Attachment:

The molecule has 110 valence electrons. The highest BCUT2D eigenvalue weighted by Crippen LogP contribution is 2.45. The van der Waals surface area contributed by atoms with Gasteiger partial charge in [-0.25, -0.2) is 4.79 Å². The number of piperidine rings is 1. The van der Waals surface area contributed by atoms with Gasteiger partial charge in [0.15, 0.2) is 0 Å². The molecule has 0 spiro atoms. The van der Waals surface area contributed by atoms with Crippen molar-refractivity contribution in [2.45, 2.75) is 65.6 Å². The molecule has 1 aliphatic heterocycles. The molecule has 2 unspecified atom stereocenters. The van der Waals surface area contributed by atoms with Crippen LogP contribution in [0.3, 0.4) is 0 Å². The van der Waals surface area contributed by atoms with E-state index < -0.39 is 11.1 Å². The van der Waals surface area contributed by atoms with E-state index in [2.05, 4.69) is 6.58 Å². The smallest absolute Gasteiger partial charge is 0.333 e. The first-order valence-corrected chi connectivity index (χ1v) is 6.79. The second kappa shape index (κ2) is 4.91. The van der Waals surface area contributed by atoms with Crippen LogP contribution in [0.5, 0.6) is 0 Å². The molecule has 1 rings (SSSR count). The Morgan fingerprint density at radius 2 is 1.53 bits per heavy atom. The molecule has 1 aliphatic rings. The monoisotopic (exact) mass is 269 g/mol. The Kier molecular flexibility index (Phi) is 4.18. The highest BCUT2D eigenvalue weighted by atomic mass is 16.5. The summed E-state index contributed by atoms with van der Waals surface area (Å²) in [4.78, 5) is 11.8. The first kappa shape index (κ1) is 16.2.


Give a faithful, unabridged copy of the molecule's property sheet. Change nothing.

The molecule has 110 valence electrons. The highest BCUT2D eigenvalue weighted by Crippen LogP contribution is 2.45. The van der Waals surface area contributed by atoms with Gasteiger partial charge in [-0.25, -0.2) is 4.79 Å². The number of piperidine rings is 1. The van der Waals surface area contributed by atoms with Gasteiger partial charge in [0.15, 0.2) is 0 Å². The molecule has 0 spiro atoms. The van der Waals surface area contributed by atoms with Crippen molar-refractivity contribution in [2.45, 2.75) is 65.6 Å². The molecule has 1 aliphatic heterocycles. The molecule has 2 unspecified atom stereocenters. The van der Waals surface area contributed by atoms with Crippen LogP contribution in [0.3, 0.4) is 0 Å². The van der Waals surface area contributed by atoms with E-state index < -0.39 is 11.1 Å². The van der Waals surface area contributed by atoms with E-state index in [2.05, 4.69) is 6.58 Å². The smallest absolute Gasteiger partial charge is 0.333 e. The first-order valence-corrected chi connectivity index (χ1v) is 6.79. The second kappa shape index (κ2) is 4.91. The van der Waals surface area contributed by atoms with Crippen LogP contribution in [0.5, 0.6) is 0 Å². The molecule has 1 rings (SSSR count). The Morgan fingerprint density at radius 2 is 1.53 bits per heavy atom. The molecule has 1 aliphatic rings. The monoisotopic (exact) mass is 269 g/mol. The Kier molecular flexibility index (Phi) is 4.18. The highest BCUT2D eigenvalue weighted by atomic mass is 16.5. The summed E-state index contributed by atoms with van der Waals surface area (Å²) in [4.78, 5) is 11.8. The first kappa shape index (κ1) is 16.2.